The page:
Neville Blond was born in 1901. He grew up assuming that, once he finished education, his future would be set in the family textile business. This all changed with the advent of the First World War. He served for four years with the Royal Horse Guards, having a distinguished career, ending as Major, with the Croix de Guerre, Legion d'Honneur and a post as Liaison Officer with the Ministry of War in Paris.
He served again in the Second World War, this time in the RAF, and later with the Ministry of Production. His knowledge of economics and trade led to his appointment to the Central Economic Planning Staff in a specially created post of United Kingdom Trade Advisor in the United States, to seek new markets for British goods. In 1945, he received the OBE and the CMG in 1950.
His interest in surgery developed after his marriage to Elaine Blond in 1944. Elaine was born in 1902, the youngest daughter of Michael Marks, the Russian Polish immigrant who founded the Marks and Spencer empire. One of her most important achievements was the tireless and vital work she did for the Refugee Children’s Movement in the 1930s and 40s, rescuing Jewish children from Nazi-occupied Europe. A strong-minded women who loathed inactivity, she would become an important patron of the sciences and the arts.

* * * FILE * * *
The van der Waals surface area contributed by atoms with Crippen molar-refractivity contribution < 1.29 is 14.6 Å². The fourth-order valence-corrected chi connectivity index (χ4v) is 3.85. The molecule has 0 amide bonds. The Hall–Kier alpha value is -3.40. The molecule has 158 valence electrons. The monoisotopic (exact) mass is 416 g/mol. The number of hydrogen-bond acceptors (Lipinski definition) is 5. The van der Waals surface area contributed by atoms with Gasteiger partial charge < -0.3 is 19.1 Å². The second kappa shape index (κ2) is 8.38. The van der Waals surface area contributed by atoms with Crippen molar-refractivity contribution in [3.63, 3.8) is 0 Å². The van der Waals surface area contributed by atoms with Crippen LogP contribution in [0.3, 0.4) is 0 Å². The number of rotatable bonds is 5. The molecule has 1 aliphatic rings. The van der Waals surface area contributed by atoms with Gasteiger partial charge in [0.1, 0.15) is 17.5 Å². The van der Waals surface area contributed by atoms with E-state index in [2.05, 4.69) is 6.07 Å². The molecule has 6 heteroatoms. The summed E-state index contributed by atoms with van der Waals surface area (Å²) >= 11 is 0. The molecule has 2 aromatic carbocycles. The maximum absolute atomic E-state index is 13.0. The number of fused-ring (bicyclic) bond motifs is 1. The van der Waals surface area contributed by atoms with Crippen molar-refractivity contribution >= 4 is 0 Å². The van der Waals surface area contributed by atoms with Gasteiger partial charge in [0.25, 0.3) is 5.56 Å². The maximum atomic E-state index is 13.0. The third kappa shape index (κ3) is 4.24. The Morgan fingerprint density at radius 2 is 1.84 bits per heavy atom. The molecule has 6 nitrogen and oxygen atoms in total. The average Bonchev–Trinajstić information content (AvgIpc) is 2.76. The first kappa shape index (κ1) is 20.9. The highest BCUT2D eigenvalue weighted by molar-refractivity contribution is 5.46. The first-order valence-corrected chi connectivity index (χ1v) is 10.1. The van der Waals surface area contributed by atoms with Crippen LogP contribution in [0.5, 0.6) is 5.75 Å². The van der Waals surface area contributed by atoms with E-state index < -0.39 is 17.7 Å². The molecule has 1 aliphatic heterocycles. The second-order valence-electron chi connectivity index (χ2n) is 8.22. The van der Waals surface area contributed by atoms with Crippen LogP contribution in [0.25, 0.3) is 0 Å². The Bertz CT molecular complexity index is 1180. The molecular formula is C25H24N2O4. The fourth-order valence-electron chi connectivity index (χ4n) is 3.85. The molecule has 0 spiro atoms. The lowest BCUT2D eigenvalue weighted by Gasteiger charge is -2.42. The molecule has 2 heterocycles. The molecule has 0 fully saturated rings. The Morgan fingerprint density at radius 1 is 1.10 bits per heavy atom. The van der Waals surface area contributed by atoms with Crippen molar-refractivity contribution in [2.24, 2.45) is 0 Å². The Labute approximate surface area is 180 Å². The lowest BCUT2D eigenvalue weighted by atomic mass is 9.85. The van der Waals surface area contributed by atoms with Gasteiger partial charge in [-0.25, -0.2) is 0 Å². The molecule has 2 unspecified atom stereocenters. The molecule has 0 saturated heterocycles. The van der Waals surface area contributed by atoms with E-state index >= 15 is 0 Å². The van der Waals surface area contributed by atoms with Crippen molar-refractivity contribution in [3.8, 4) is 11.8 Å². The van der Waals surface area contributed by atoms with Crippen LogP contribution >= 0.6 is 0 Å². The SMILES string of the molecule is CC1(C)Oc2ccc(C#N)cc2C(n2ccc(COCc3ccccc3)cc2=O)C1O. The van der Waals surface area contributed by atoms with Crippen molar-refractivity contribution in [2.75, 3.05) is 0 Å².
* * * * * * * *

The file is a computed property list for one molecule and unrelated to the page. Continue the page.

While living near East Grinstead, they became close friends of Sir Archibald McIndoe and took a great interest in the welfare of the airmen treated at the Queen Victoria Hospital. They opened up their house to these ‘Guinea Pigs’ and many of them would stay there while they went through rehabilitation.
In 1959, they donated a block of research laboratories to be built within the Queen Victoria Hospital grounds. In order to administer the new project, a board of trustees was formed, with Neville as chairman. Though Sir Archibald died before building commenced, the plan was carried through, and within two years the laboratory size was doubled through a further donation from Elaine and Neville.
In 1964, the need arose for a modern Burns Centre at the Queen Victoria Hospital, in which the fruits of research could be brought to severely burned patients. The apparently impossible attainment of this expensive proposal was made possible when Neville and Elaine and their family donated the entire building to the hospital. This led to the formation of one of the foremost transplantation research units in the world and a unique centre for the treatment of the severely burned.
After Neville’s death, Elaine carried on their work in maintaining the momentum of research work at East Grinstead. She stood as chairman of the Foundation between 1970 and 1985.
The Blond family connection is still maintained today by Neville’s son Peter who is a patron. He is keen to continue the legacy made by his father and stepmother.